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The "Honorable Men" Defense

[Editor's Note: With this issue PLN welcomes its third quarterly columnist, Mumia Abu-Jamal, a political prisoner on death row in Pennsylvania.]

"The noble Brutus hath told you Caesar was ambitious:

If it were so, it was a grievous fault;

And grievously hath Caesar answer'd it. Here, under leave of Brutus and the rest,--

for Brutus is an honorable man.

So are they all, all honorable men."

--William Shakespeare, Julius Caesar; Act III; Scene II.

For jailhouse lawyers and other prison litigators, the 'honorable men'' defense arises far too frequently in prison litigation.

More often than not, it arises, not on the motion of the party defending against the suit, but sua sponte, by the Court itself, as a statement of affirmation of the government's representatives.

Say a plaintiff charges a state officer with violating a "constitutional guarantee" claimed within the articles or amendments of the U.S. Constitution, and after a hearing or trial, the claim is found to be true. In such an instance, should a court describe the violators as 'honorable men?"

If a court does so, does it protect the Constitution, or the state official who has violated it?

Is it a Court's duty to defend the state's interests, or to defend the Constitution from violation?

These are not rhetorical questions.

This very thing happened in Jamal v. Price, where the plaintiff argued that the government, through its prison officials illegally and unconstitutionally opened, read and copied his legal correspondence, lied about it, and did it repeatedly thereafter.

Further, the suit charged the state punished this writer for writing Live from Death Row (Addison-Wesley, 1995), thus punishing one for the practice of his alleged First Amendment 'constitutional rights'' to freedom of the press, and free speech.

The Court, in a remarkable display of judicial solicitude, described the state prison officials as "conscientious and scrupulous persons" and goes to some lengths to disassociate this government from some seen as repressive:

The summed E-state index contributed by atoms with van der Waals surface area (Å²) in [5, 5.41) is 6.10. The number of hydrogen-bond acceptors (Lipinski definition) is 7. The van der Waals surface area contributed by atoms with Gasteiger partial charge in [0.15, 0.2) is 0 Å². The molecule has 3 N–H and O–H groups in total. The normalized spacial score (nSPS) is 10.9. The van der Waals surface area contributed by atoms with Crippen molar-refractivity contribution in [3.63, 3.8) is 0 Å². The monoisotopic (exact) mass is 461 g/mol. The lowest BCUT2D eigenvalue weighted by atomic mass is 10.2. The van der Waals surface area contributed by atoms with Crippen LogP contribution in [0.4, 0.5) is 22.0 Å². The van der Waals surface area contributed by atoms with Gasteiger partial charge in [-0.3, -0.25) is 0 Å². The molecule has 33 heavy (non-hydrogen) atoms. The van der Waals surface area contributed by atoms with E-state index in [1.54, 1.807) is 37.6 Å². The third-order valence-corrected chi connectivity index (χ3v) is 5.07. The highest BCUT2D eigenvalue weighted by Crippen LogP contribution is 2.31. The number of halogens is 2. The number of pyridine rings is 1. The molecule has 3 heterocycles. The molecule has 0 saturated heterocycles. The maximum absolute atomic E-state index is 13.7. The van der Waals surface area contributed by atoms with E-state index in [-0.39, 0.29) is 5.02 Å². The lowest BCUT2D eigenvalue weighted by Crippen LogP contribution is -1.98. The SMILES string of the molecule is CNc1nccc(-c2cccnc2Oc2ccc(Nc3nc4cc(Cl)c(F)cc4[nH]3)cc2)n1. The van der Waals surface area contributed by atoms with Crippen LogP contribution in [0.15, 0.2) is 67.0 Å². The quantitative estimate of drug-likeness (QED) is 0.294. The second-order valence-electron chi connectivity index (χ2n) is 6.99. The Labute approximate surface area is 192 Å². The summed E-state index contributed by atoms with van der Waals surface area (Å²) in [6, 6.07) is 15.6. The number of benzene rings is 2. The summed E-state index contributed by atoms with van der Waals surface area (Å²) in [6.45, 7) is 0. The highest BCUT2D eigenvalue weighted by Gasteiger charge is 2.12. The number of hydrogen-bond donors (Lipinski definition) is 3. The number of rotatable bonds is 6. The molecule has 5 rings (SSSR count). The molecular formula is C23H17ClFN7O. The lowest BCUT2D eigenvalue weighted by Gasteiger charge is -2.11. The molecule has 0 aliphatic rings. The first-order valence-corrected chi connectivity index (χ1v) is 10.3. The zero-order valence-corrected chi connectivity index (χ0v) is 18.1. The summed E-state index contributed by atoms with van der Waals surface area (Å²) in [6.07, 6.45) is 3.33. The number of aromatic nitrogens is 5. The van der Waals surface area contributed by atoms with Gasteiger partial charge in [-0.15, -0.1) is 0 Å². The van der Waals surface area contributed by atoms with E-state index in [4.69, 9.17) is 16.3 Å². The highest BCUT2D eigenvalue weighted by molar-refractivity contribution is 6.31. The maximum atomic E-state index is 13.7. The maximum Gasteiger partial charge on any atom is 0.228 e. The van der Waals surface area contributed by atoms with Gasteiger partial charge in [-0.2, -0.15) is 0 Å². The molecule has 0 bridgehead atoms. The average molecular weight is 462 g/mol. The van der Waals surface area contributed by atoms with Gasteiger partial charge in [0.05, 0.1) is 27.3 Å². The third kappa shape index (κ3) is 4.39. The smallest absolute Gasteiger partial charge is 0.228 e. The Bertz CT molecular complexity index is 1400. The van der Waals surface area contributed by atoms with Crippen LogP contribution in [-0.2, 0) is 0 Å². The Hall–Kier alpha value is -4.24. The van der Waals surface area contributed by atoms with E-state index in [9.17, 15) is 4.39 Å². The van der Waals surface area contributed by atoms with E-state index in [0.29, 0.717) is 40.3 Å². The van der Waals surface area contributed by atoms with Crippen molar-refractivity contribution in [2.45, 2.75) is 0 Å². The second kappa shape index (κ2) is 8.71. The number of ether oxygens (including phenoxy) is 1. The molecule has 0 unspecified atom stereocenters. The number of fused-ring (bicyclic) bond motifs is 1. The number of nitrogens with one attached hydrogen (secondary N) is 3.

"This is the United States of America; it is not Germany in the 1930's and '40's. Persons do not come before our criminal justice apparatus only to disappear im nacht und nebel, as into the night and fog. This is not the Soviet Union; people are not swallowed up in some vast gulag to reappear, or not to do so, randomly. In this country convicted criminals are sentenced to prison, or, as in this case, to death; but they are not stripped of all their rights; and they do not disappear." (Id., SL., OP., 3)

From whence springs this discourse?

Why refer to Nazi Germany or Stalinist Soviet Union, in a case where an African-American prisoner charges the contemporary state with violating his alleged First Amendment "rights" of free speech?

(Interestingly, the Court chose to refer to the 1930's rather than the more contemporary, white supremacist repression visited upon the Black majority under the apartheid regime in South Africa for the better part of this century!)

In logic, the principle of extremis probatis, praesumuntur media (extremes being proven, intermediate things are presumed) is sometimes utilized by creating a contrast that really isn't contrastable.